All of this is a reminder that Meteorologists get burned by the weather too and that a 30% chance of showers doesn't mean a 0% chance of showers.  On the other hand, I the early development of showers that morning was a surprise.  I consider this a penalty for not paying proper sacrifice to the Gods of Kings Peak.   Clearly that area is cursed for me.  At least we summited and enjoyed a decent view. 

Friday, July 13, 2018

Large Climate Vulnerability at the Proposed Nordic Valley Ski Resort

Nordic Valley is a small ski area near Eden in the Odgen Valley east of the northern Wasatch Mountains.  It has a base elevation of 5400 feet, the lowest in Utah, and a vertical drop of 1000 feet.

The owners, however, have recently announced major expansion plans (see this Salt Lake Tribune article published this morning and this Ogden Standard-Examiner article published on June 25th) that include the installation multiple lifts including a 4.3 mile long gondola from North Ogden and expansion onto 2800 acres of national forest.  The map below is from the Nordic Valley expansion plan web site (https://nordicvalleyproject.com), which unfortunately is oriented so that north is toward the bottom.  The summit elevation would be around 8100 feet, a tad higher than the base of Snowbird and a tad lower than the base of Alta.

Source: https://nordicvalleyproject.com/
There are a host of concerns about the proposed project highlighted in the articles linked above, but let's talk about this from a weather and climate perspective.  This would be a remarkably low elevation ski area for Utah, with a base on the Eden side near the current 5400 feet and, if the map above is to be believed, 4725 feet on the North Ogden side.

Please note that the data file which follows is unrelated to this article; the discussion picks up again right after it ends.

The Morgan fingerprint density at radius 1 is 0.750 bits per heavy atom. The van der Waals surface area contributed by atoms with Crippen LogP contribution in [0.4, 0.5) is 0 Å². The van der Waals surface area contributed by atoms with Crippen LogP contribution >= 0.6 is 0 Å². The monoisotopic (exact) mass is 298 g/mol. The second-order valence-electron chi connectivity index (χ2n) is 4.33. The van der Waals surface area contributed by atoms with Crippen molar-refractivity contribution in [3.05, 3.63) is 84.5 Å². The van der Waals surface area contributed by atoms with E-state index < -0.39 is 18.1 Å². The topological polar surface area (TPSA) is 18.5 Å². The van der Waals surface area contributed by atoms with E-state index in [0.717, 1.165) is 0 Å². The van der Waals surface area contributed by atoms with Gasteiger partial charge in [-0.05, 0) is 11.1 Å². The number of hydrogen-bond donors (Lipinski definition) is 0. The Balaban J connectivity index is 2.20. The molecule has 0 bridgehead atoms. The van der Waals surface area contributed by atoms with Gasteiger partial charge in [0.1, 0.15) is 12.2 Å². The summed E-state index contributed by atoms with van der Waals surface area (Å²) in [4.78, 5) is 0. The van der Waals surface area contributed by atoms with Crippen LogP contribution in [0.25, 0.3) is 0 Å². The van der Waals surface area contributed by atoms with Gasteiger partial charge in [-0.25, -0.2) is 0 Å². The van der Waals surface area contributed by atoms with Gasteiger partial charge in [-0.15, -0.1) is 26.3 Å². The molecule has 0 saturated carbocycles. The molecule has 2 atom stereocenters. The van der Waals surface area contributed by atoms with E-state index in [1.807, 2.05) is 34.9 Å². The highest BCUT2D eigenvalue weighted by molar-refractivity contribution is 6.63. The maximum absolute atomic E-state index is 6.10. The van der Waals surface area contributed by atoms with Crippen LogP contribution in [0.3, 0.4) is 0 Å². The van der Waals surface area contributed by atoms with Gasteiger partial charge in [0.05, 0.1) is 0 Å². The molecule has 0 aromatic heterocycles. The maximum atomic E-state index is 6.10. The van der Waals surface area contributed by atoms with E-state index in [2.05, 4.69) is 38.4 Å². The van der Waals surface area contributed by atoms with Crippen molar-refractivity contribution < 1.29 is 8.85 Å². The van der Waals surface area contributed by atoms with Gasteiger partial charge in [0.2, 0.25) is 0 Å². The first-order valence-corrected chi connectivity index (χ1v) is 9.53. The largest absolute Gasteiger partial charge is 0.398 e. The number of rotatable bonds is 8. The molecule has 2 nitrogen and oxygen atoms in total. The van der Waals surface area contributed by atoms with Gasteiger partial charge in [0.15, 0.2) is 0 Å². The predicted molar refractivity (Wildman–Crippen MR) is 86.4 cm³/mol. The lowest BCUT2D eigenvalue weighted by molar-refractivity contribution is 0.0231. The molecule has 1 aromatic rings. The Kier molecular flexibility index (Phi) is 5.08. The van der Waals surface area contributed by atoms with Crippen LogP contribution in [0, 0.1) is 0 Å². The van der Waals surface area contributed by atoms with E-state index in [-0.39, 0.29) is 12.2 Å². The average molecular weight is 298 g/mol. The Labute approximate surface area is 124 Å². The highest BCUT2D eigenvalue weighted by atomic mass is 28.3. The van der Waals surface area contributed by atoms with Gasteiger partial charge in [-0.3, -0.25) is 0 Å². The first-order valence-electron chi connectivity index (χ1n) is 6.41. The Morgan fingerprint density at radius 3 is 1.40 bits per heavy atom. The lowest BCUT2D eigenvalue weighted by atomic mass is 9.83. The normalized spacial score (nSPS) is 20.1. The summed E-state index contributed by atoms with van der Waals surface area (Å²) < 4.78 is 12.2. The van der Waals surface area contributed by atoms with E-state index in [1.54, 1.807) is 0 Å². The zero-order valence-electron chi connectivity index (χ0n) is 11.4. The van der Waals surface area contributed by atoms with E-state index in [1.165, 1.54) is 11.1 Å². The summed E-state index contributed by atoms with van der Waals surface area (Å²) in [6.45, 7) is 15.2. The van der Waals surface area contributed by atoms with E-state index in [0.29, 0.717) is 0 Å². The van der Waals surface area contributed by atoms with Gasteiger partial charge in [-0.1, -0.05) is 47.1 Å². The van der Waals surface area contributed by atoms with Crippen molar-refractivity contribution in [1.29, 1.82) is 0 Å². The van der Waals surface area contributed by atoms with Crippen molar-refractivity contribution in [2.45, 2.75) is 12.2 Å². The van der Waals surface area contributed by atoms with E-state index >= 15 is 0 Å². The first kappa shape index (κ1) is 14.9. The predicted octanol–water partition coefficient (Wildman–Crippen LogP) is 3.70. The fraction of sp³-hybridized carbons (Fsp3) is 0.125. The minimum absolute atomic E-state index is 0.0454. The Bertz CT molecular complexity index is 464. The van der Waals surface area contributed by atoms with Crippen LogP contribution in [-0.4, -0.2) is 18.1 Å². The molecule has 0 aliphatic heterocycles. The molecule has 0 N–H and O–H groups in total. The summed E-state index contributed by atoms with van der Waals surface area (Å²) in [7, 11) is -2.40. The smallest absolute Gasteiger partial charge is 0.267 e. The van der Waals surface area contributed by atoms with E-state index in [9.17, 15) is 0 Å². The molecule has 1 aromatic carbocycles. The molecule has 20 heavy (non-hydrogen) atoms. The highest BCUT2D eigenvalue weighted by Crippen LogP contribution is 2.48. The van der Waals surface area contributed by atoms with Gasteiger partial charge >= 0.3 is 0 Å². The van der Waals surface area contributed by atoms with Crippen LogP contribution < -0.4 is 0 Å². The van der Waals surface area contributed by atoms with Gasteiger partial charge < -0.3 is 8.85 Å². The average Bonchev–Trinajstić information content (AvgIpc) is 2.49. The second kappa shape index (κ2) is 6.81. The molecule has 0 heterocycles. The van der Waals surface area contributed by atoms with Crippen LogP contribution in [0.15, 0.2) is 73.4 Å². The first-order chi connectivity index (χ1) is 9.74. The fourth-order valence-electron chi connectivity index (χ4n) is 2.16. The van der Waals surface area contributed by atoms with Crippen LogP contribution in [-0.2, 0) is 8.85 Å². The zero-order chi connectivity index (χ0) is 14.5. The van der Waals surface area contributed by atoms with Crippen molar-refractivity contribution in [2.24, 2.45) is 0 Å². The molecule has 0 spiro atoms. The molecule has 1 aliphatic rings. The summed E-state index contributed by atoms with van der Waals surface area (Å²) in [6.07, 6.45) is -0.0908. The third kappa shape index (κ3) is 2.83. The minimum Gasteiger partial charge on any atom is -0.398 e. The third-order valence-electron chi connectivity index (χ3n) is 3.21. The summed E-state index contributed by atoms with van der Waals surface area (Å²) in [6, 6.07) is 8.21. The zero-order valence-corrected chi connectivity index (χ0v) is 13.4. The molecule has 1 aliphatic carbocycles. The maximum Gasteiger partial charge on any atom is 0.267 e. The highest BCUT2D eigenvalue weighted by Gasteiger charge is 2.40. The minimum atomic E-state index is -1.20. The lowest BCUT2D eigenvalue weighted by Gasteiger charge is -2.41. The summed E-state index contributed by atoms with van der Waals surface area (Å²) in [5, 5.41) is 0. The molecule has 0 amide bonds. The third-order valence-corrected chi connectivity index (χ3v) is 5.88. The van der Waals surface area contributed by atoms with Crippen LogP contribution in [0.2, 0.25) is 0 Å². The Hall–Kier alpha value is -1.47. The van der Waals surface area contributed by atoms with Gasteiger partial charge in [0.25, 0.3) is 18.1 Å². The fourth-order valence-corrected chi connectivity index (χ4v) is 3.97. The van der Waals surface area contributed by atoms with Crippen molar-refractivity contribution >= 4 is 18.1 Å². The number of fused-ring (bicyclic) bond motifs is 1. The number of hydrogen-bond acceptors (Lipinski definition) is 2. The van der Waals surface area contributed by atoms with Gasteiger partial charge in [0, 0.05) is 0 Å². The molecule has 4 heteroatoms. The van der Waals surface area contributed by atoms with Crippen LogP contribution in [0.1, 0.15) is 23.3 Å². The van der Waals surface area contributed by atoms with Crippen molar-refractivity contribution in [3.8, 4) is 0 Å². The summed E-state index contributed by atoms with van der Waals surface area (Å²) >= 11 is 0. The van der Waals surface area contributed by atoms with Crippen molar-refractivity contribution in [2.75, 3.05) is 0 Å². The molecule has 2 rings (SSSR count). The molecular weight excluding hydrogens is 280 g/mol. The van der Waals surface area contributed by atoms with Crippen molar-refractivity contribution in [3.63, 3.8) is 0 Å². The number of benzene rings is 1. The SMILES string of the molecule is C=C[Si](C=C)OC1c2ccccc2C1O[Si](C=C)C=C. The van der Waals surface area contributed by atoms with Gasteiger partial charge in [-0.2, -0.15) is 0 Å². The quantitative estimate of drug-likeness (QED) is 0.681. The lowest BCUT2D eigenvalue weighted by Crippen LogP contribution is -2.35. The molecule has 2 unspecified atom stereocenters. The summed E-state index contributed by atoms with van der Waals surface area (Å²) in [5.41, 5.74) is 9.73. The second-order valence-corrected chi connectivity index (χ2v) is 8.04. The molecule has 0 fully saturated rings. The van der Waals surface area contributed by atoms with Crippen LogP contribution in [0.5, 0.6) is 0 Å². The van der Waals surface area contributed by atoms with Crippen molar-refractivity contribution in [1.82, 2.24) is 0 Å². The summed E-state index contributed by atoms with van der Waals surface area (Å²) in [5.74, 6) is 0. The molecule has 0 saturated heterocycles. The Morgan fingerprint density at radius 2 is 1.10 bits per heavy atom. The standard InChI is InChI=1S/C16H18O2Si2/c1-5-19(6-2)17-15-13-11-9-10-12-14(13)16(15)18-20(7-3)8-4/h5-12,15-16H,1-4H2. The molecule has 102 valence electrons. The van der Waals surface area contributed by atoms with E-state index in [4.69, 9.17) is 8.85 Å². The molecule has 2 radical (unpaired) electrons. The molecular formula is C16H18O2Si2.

In the climate of the late 20th and early 21st century, the area around Eden has been quite snowy for its elevation.  As I like to say, pound for pound it is the snowiest place in Utah.  Just to the north of Nordic Valley, the Ben Lomond Trail Snotel Site at 5971 feet has a maximum median snowpack water equivalent of 19.1 inches in late March.  Observing sites don't exist elsewhere in the Wasatch at that elevation, but I suspect there's nowhere in the range at around 6000 feet that compares to that.  Higher, at the Ben Lomond Peak site at 7688 feet, the maximum median snowpack water equivalent is 37.2 inches in early April.  This is higher than the 24.1 inches at Thaynes Canyon (9247 feet at Park City Mountain Resort) and just a bit lower than the 42.9 inches at Snowbird (9615 feet).